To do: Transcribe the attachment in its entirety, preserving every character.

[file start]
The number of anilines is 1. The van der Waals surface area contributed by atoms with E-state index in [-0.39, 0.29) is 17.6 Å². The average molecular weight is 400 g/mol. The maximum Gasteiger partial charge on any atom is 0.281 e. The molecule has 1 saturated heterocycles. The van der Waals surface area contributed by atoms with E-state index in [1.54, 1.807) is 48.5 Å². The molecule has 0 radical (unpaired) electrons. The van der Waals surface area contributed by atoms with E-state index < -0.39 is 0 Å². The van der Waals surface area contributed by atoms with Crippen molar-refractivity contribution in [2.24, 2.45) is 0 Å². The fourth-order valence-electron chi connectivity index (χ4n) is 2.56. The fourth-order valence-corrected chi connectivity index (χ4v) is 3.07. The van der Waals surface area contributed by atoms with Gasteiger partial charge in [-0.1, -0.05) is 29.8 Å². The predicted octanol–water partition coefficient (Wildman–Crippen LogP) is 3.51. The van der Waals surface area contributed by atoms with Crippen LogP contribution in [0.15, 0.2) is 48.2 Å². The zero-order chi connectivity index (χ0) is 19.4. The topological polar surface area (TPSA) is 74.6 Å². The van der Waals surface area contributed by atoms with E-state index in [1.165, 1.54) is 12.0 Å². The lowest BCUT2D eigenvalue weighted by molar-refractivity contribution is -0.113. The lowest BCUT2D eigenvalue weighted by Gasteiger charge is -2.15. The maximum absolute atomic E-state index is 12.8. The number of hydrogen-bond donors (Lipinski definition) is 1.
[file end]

The number of anilines is 1. The van der Waals surface area contributed by atoms with E-state index in [-0.39, 0.29) is 17.6 Å². The average molecular weight is 400 g/mol. The maximum Gasteiger partial charge on any atom is 0.281 e. The molecule has 1 saturated heterocycles. The van der Waals surface area contributed by atoms with E-state index in [1.54, 1.807) is 48.5 Å². The molecule has 0 radical (unpaired) electrons. The van der Waals surface area contributed by atoms with E-state index < -0.39 is 0 Å². The van der Waals surface area contributed by atoms with Crippen molar-refractivity contribution in [2.24, 2.45) is 0 Å². The fourth-order valence-electron chi connectivity index (χ4n) is 2.56. The fourth-order valence-corrected chi connectivity index (χ4v) is 3.07. The van der Waals surface area contributed by atoms with Gasteiger partial charge in [-0.1, -0.05) is 29.8 Å². The predicted octanol–water partition coefficient (Wildman–Crippen LogP) is 3.51. The van der Waals surface area contributed by atoms with Crippen LogP contribution in [0.15, 0.2) is 48.2 Å². The zero-order chi connectivity index (χ0) is 19.4. The topological polar surface area (TPSA) is 74.6 Å². The van der Waals surface area contributed by atoms with E-state index in [1.165, 1.54) is 12.0 Å². The lowest BCUT2D eigenvalue weighted by molar-refractivity contribution is -0.113. The lowest BCUT2D eigenvalue weighted by Gasteiger charge is -2.15. The maximum absolute atomic E-state index is 12.8. The number of hydrogen-bond donors (Lipinski definition) is 1.